Why do we allow ourselves to do it?
We start with good intentions, wanting the best for our children… but what is “best”? We look at others’ lives and decide our family needs…, should be doing…, is missing out if we don’t…
It starts when our children are newborns, and at new mums’ groups we compare birth stories and developmental milestones. As they grow, so do our comparisons: eating, walking, reading, writing, maths ability, behaviour… the list of possibilities is endless.
I used to pride myself on not getting sucked into the comparison trap. I wasn’t worried when my children crawled or walked late. As long as they were growing and eating healthily, I didn’t stress about food. I was relaxed about reading and writing, knowing that children get it in the end, and had confidence in my homeschool curriculum, that it would work.
Then it all went wrong. I started reading more blogs written by Christian homeschooling mums. Now this wasn’t a bad thing, on the contrary, I’ve found them very encouraging and inspiring. However, instead of comparing my children, I’ve started comparing myself. Not so helpful.
Don’t get me wrong, I’m not saying that reading blogs is unhelpful, or that I personally shouldn’t read blogs. On the contrary, observing others has helped me develop a daily rhythm that I undoubtedly wouldn’t have managed otherwise. I really appreciate knowing that I am not alone in this often somewhat isolated world of homeschooling, especially on rainy days when it’s difficult to get out and about. I have found many useful ideas from fellow mums, such as the how, when and what of training children to do everyday household chores.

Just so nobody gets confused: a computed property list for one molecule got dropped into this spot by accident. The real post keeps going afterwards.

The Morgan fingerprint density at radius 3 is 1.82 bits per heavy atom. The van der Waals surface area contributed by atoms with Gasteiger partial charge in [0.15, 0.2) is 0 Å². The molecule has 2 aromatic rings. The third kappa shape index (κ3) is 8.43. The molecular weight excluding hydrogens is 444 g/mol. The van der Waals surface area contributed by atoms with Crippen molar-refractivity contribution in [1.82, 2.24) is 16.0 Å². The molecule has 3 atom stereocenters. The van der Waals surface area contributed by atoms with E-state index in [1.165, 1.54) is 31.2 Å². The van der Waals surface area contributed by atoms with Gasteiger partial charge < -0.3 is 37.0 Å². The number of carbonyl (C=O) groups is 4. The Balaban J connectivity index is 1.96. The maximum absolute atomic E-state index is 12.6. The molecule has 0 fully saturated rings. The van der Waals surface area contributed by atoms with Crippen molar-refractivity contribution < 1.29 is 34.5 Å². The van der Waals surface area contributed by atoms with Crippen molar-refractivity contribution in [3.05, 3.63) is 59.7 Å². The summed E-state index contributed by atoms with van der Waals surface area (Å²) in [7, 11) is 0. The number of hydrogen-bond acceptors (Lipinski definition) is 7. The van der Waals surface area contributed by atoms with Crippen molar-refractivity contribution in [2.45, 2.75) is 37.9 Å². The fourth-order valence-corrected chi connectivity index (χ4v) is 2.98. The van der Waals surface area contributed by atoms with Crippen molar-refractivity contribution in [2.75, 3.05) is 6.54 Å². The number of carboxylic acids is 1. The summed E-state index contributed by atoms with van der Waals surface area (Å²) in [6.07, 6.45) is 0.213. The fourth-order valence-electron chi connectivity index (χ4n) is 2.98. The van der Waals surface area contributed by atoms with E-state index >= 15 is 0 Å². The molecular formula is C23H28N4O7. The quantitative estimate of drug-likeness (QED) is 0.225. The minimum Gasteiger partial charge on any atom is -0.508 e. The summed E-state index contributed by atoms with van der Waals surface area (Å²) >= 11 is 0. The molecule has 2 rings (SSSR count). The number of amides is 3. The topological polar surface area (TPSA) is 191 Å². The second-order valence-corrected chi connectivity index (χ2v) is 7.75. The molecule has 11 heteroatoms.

But why do we compare our children/ourselves? I think in the vast majority of people it is because we want to do the best we can for our families. I have come to realise that whilst this is a noble reason, we are seeking praise in the wrong places. I certainly wanted to be a good mother so my husband and children would appreciate me, or so I could sit down at the end of a busy day feeling like I had done well for my children.
What I have realised is that I need a change in perspective. We can strive to be better in our own strength to earn the praise of men, or we can lean on Jesus for God’s glory and to please Him.
Whatever you do, work heartily, as for the Lord and not for men, knowing that from the Lord you will receive the inheritance as your reward. You are serving the Lord Christ.c
Looking to the Lord, following Him, obeying Him, and serving Him is the only way we can find true fulfilment in our difficult roles as homemakers, wives, mothers, women, and ultimately, children of God.
I am a child of God, and so are you.